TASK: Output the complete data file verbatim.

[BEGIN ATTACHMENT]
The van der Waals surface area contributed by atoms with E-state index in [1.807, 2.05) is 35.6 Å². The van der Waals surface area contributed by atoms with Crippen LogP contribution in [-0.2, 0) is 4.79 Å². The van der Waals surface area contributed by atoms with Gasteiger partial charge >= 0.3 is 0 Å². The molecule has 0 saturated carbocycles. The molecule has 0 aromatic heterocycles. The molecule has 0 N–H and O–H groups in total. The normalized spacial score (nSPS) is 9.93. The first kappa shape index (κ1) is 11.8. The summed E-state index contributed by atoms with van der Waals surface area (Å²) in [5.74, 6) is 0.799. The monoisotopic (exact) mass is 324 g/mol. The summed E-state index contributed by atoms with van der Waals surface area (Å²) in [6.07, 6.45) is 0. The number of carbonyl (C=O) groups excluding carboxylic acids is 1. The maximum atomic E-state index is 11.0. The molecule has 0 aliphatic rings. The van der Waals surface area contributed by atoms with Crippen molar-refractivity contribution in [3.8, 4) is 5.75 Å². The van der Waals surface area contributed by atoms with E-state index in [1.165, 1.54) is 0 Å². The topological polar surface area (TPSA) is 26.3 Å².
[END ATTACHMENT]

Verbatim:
The van der Waals surface area contributed by atoms with E-state index in [1.807, 2.05) is 35.6 Å². The van der Waals surface area contributed by atoms with Crippen LogP contribution in [-0.2, 0) is 4.79 Å². The van der Waals surface area contributed by atoms with Gasteiger partial charge >= 0.3 is 0 Å². The molecule has 0 saturated carbocycles. The molecule has 0 aromatic heterocycles. The molecule has 0 N–H and O–H groups in total. The normalized spacial score (nSPS) is 9.93. The first kappa shape index (κ1) is 11.8. The summed E-state index contributed by atoms with van der Waals surface area (Å²) in [5.74, 6) is 0.799. The monoisotopic (exact) mass is 324 g/mol. The summed E-state index contributed by atoms with van der Waals surface area (Å²) in [6.07, 6.45) is 0. The number of carbonyl (C=O) groups excluding carboxylic acids is 1. The maximum atomic E-state index is 11.0. The molecule has 0 aliphatic rings. The van der Waals surface area contributed by atoms with Crippen molar-refractivity contribution in [3.8, 4) is 5.75 Å². The van der Waals surface area contributed by atoms with E-state index in [1.165, 1.54) is 0 Å². The topological polar surface area (TPSA) is 26.3 Å².